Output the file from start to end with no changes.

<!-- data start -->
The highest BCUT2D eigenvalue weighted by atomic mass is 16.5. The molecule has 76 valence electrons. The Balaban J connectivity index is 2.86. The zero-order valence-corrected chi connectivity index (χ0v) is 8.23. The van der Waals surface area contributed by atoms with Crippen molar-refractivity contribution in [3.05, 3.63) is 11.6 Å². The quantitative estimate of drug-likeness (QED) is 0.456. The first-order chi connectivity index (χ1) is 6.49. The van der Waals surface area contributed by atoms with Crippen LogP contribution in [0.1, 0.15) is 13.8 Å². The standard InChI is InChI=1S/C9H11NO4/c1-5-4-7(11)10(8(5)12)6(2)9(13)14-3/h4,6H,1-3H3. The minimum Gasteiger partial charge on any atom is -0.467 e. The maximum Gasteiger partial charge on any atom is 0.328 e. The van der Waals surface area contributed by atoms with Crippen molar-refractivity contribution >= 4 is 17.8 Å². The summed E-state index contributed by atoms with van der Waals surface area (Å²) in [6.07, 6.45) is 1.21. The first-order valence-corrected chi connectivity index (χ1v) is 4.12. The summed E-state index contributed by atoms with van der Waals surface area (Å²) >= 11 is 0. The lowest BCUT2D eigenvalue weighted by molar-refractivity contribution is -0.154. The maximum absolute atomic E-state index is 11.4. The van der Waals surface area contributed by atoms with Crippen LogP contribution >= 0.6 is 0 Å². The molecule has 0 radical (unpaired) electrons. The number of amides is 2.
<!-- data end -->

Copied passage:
The highest BCUT2D eigenvalue weighted by atomic mass is 16.5. The molecule has 76 valence electrons. The Balaban J connectivity index is 2.86. The zero-order valence-corrected chi connectivity index (χ0v) is 8.23. The van der Waals surface area contributed by atoms with Crippen molar-refractivity contribution in [3.05, 3.63) is 11.6 Å². The quantitative estimate of drug-likeness (QED) is 0.456. The first-order chi connectivity index (χ1) is 6.49. The van der Waals surface area contributed by atoms with Crippen LogP contribution in [0.1, 0.15) is 13.8 Å². The standard InChI is InChI=1S/C9H11NO4/c1-5-4-7(11)10(8(5)12)6(2)9(13)14-3/h4,6H,1-3H3. The minimum Gasteiger partial charge on any atom is -0.467 e. The maximum Gasteiger partial charge on any atom is 0.328 e. The van der Waals surface area contributed by atoms with Crippen molar-refractivity contribution >= 4 is 17.8 Å². The summed E-state index contributed by atoms with van der Waals surface area (Å²) in [6.07, 6.45) is 1.21. The first-order valence-corrected chi connectivity index (χ1v) is 4.12. The summed E-state index contributed by atoms with van der Waals surface area (Å²) >= 11 is 0. The lowest BCUT2D eigenvalue weighted by molar-refractivity contribution is -0.154. The maximum absolute atomic E-state index is 11.4. The van der Waals surface area contributed by atoms with Crippen LogP contribution >= 0.6 is 0 Å². The molecule has 0 radical (unpaired) electrons. The number of amides is 2.